Wood River Organics
Owners: Judd and Heather McMahan, both age 36
Location: Belleview, Idaho
Acreage: 50 acres, 5 acres certified organic produce, several acres non-certified hay production
Certification: Certified organic by Idaho State Department of Agriculture
Products: Organic produce and plant starts
Employees: 6 at the height of the season
Other business: Horse boarding
Family: Son Austin, 6 (in September), daughter Galena, 3
Nestled at the gateway to the Sawtooth Mountains in the scenic Wood River Valley, Wood River Organics functions in tune with nature and in the confines of organic certification to bring the valley’s community the freshest, naturally grown produce possible.
But it almost didn’t happen.
Owners Judd McMahan and his wife, Heather, moved away from their rural roots and family farms in south-central Idaho to chase bigger dreams in Seattle.
Judd grew up on a 3,000 acre family farm in Picabo, Idaho, and while he loved the farm, he was not going to be a farmer, he said.
So after he and Heather married in 2000, they he took off for Seattle, where Judd studied industrial design at the Art Institute of Seattle and Heather earned her master’s degree in cellular molecular biology at the University of Washington.
But the lack of soil for gardening in their first urban apartment surprisingly drove Judd crazy, so they moved to a house with a garden. With a renewed interest in growing food and after experimenting with produce varieties that would thrive in the Pacific Northwest, they returned to Idaho with a new dream.
Judd wanted to supply the community with fresh, healthy produce, and Heather wanted to get back to her passion for horses.
They started with a 7,000-square-foot garden down the road from the 50-acre farm they have now and focused on tomatoes. Ten years later, they now have a certified organic 5-acre produce operation -- as well as a horse boarding facility, three horses, and hay acreage to feed the horses.
The organic produce season begins in late February/early March with seeds being sown indoors under lights through spring to get a head start on longer season produce. Plant starts are systematically moved to three greenhouses and either sold to the community or put into the operation’s own production out in the field.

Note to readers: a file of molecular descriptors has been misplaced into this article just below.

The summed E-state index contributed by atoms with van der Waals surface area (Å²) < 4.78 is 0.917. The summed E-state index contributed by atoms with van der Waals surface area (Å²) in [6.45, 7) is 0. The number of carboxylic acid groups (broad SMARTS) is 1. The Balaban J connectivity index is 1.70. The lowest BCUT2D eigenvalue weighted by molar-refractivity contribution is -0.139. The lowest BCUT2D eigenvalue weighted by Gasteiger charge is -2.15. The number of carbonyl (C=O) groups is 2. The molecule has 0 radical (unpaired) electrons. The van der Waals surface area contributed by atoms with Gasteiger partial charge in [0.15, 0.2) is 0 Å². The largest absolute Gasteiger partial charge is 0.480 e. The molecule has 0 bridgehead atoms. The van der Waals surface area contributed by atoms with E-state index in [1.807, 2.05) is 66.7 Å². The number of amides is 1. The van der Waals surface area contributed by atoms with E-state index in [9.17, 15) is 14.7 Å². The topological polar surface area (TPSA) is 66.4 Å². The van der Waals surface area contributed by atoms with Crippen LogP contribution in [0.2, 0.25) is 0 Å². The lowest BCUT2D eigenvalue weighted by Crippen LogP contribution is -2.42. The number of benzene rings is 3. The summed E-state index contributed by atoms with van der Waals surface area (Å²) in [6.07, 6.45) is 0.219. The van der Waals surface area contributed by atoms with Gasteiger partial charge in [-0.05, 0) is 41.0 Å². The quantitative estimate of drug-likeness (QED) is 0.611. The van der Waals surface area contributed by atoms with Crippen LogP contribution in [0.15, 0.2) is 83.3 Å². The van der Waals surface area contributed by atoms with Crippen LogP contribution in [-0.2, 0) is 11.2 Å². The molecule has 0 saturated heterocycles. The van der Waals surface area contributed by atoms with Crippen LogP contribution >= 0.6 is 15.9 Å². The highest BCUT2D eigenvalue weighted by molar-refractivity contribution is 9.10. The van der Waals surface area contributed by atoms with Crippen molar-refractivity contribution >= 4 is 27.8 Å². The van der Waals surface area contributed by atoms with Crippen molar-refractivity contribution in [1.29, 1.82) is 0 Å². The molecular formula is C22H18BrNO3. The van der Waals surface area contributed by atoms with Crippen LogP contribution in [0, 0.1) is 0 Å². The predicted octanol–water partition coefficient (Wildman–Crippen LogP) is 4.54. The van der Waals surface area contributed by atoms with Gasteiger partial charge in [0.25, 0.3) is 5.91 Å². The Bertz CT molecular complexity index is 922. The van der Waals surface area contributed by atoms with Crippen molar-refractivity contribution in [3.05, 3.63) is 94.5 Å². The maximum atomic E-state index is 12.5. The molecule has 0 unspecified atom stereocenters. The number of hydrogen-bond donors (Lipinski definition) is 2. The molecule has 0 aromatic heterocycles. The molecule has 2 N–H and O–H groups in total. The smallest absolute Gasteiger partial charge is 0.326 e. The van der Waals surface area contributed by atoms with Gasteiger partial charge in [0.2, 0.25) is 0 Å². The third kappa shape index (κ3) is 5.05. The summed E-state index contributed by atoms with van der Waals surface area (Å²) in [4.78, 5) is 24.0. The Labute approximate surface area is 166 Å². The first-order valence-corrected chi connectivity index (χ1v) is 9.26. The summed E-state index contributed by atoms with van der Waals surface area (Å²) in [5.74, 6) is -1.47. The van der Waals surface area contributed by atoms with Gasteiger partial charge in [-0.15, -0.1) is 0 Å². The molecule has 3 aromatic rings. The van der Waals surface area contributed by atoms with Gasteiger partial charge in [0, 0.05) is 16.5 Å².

The operation produces a wide variety of tomatoes, peppers, cabbage, eggplants, broccoli, cauliflower, beets, squash, zucchini, cucumbers, radishes, carrots, and turnips, but about half of its operation is in leafy greens.
Judd still enjoys experimenting with new varieties and grows new varieties every year while culling ones that don’t work so well in the mountain climate. And he’s always available to help local gardeners with plant choices and growing advice.
The operation has grown over the last 10 years and rose to a new level four years ago with the purchase of a small lettuce harvester.
Its customer base has grown as well. In addition to selling plant starts to the community, Wood River Organics sells produce at local farmers markets, through the Boise Co-op and Idaho’s Bounty, and to several high-end restaurants from mid June through October. It also sells its storage crops, such as carrots and beets, through the winter.
The operation is very labor intensive to meet organic standards and stepped-up requirements under the new Food Safety Modernization Act. But Judd is well versed in organic production and HACCP protocols and runs a tight ship, keeping meticulous records.
"We have to track everything from seed to sale," he said.
That includes seeding, weeding, fertilizing, harvest, and sales, as well as water testing and food-safety measures in processing produce, he said.
While things can get chaotic during the long harvest, Judd gets a lot of satisfaction from providing local growers with successful varieties, growing high-quality produce and his customers’ enthusiasm.
The only thing he would have changed in the journey is to have purchased the farm complete, avoiding the headache and expense of putting together the pieces after buying the land, he said.
As for success in organic or sustainable farming, he advises good communication with other growers.
"A little communication goes a long way, so you’re not stepping on anyone’s toes and everyone benefits," he said.